What my summer did to me

Yesterday was “water communion” at my church (I always feel like I should put church in quotes as well. Because you know, Im unitarian and we aren’t really “house of god” sort of folks there). If you want to understand what water communion isyou should go here and read. Anyway, in our newsletter we were asked to think about “what my summer did to me” as we contemplated bringing our water in. I won’t go into the ludicrosity that kept us out of church yesterday (If you are looking for the blog where you get open season on critiquing my parenting,…well…that’s next door). But I was thinking about this question a lot over the weekend and decided to blog about it.

My summer made me sadder but (hopefully) wiser. Repeatedly, I found myself staring the dark side of humanity. Between getting my wallet stolen and other unbloggable incidents, I was forced to face some ugly aspects of human nature this summer. What frustrated and embarrassed me most about the continued series of occurrences was the fact that I really didn’t and still don’t get “why do people act that way?” What would make someone think it’s ok to steal my wallet? Or be publicly rude? Or deliberately dismissive? Or simply malicious? I am not talking about a sharp word or a bad day that you laugh about together later. I am talking about the kind of behavior that makes you embarrassed to witness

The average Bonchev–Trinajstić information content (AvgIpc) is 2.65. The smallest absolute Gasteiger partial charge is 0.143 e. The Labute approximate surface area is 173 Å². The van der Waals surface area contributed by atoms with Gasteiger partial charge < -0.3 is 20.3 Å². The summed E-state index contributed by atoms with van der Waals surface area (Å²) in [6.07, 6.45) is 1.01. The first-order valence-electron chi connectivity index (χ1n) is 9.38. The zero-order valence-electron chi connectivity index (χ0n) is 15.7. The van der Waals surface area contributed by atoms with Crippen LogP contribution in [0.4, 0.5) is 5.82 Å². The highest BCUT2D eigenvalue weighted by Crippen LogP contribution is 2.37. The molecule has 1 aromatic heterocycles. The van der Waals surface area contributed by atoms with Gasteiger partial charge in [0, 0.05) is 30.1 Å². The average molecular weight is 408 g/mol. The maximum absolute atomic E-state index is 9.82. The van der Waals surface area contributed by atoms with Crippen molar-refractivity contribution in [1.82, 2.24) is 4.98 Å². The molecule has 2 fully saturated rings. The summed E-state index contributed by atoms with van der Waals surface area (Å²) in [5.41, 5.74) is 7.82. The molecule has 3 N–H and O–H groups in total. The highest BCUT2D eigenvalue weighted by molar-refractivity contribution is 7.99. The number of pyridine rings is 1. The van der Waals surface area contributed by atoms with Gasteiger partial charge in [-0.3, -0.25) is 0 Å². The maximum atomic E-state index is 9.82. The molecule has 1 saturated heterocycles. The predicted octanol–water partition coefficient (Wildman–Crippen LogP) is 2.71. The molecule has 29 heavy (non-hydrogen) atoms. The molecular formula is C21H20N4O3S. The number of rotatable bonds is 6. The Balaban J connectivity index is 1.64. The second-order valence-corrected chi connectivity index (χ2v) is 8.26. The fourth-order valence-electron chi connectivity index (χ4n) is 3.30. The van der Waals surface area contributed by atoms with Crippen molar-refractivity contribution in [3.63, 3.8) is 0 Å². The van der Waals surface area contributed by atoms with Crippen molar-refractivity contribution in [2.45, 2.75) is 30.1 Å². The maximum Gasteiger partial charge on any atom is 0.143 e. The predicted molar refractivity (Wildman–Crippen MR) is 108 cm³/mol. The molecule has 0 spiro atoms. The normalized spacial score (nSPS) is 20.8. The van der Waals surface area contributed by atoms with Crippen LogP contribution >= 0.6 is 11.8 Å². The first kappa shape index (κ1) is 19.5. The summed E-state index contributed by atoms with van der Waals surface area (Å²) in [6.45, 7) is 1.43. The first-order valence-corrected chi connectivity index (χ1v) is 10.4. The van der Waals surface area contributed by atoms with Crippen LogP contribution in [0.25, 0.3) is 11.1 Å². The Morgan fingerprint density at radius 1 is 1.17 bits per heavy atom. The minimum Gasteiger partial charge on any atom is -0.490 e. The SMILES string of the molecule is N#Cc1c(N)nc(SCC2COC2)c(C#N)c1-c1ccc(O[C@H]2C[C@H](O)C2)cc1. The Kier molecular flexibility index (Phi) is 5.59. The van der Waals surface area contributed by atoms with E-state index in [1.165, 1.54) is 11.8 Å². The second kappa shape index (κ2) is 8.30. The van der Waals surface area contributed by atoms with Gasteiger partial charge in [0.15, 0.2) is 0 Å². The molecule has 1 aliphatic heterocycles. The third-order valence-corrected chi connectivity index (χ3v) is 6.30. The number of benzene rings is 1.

By no means do I think I am perfect. Again, just go next door to see how big of an ass I can be. But honestly friends? I don’t really get the whole “being ok with hurting people on purpose” thing. My amazing friend Luckybuzz is married to a wonderful man (who is also my friend) Gospel Bob being of similar mind, shared the philosophy that “It doesn’t matter if you are a serial killer, there is just no reason to be rude.” Friends, I believe this. In fact, I try very hard to live this. I will say that having this creed as a standard has paid off well over the summer as I was able to hold my tongue and refrain from responding to rudeness in like manner on several occasions.

Instead, I analyze these incidents ad nauseum. I’m in denial that people I know (or don’t know) actually intend to behave this way. I want to think I am missing some significant point of communication where the behavior that seems so mean-spirited will make sense. Except I can never find that point. Today my therapist suggested I need to start accepting that even people I respect and care about have the capacity for mean-spiritedness. That, friends, is a blow. I don’t want to believe that. I am not sure what happens to my worldview when I accept that.

Still, I wrote myself a birthday manifesto this year. (Shared it with Lucy on my birthday and have been working on it for a post ever since) I haven’t figured it all out yet but ultimately I’m hoping it leads to better boundaries, a more realistic sense of the world and less disappointment in humanity. Ill keep you posted.

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